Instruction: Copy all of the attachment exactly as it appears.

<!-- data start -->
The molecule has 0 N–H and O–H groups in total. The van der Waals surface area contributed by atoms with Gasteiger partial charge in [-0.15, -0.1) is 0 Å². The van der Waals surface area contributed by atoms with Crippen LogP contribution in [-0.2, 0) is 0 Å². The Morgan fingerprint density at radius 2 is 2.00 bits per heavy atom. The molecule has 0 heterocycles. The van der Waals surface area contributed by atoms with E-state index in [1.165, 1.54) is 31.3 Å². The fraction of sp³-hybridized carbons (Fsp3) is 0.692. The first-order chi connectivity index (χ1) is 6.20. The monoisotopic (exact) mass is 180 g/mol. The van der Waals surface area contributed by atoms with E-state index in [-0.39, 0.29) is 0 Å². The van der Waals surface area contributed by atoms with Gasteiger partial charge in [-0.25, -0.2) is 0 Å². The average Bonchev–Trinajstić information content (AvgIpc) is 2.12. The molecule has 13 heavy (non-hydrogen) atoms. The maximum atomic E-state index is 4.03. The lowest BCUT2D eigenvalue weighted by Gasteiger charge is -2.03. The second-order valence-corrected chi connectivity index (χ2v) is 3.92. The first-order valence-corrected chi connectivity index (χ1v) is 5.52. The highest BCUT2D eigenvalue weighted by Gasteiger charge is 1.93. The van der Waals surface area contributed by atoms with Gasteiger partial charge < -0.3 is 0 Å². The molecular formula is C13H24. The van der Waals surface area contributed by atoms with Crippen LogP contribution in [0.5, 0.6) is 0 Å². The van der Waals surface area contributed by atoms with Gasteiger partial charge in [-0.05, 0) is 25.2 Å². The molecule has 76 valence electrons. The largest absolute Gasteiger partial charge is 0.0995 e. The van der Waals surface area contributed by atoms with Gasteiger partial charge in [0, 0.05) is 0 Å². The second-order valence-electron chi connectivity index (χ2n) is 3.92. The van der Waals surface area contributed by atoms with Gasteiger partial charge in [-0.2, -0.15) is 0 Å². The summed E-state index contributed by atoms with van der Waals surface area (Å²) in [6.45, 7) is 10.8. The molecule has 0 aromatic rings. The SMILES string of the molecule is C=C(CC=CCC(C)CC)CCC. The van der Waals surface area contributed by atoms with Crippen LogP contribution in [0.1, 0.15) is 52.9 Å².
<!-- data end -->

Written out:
The molecule has 0 N–H and O–H groups in total. The van der Waals surface area contributed by atoms with Gasteiger partial charge in [-0.15, -0.1) is 0 Å². The van der Waals surface area contributed by atoms with Crippen LogP contribution in [-0.2, 0) is 0 Å². The Morgan fingerprint density at radius 2 is 2.00 bits per heavy atom. The molecule has 0 heterocycles. The van der Waals surface area contributed by atoms with E-state index in [1.165, 1.54) is 31.3 Å². The fraction of sp³-hybridized carbons (Fsp3) is 0.692. The first-order chi connectivity index (χ1) is 6.20. The monoisotopic (exact) mass is 180 g/mol. The van der Waals surface area contributed by atoms with E-state index in [-0.39, 0.29) is 0 Å². The van der Waals surface area contributed by atoms with Gasteiger partial charge in [-0.25, -0.2) is 0 Å². The average Bonchev–Trinajstić information content (AvgIpc) is 2.12. The molecule has 13 heavy (non-hydrogen) atoms. The maximum atomic E-state index is 4.03. The lowest BCUT2D eigenvalue weighted by Gasteiger charge is -2.03. The second-order valence-corrected chi connectivity index (χ2v) is 3.92. The first-order valence-corrected chi connectivity index (χ1v) is 5.52. The highest BCUT2D eigenvalue weighted by Gasteiger charge is 1.93. The van der Waals surface area contributed by atoms with Gasteiger partial charge < -0.3 is 0 Å². The molecular formula is C13H24. The van der Waals surface area contributed by atoms with Crippen LogP contribution in [0.5, 0.6) is 0 Å². The van der Waals surface area contributed by atoms with Gasteiger partial charge in [-0.05, 0) is 25.2 Å². The molecule has 76 valence electrons. The largest absolute Gasteiger partial charge is 0.0995 e. The van der Waals surface area contributed by atoms with Gasteiger partial charge in [0, 0.05) is 0 Å². The second-order valence-electron chi connectivity index (χ2n) is 3.92. The van der Waals surface area contributed by atoms with Gasteiger partial charge in [-0.2, -0.15) is 0 Å². The summed E-state index contributed by atoms with van der Waals surface area (Å²) in [6.45, 7) is 10.8. The molecule has 0 aromatic rings. The SMILES string of the molecule is C=C(CC=CCC(C)CC)CCC. The van der Waals surface area contributed by atoms with Crippen LogP contribution in [0.1, 0.15) is 52.9 Å².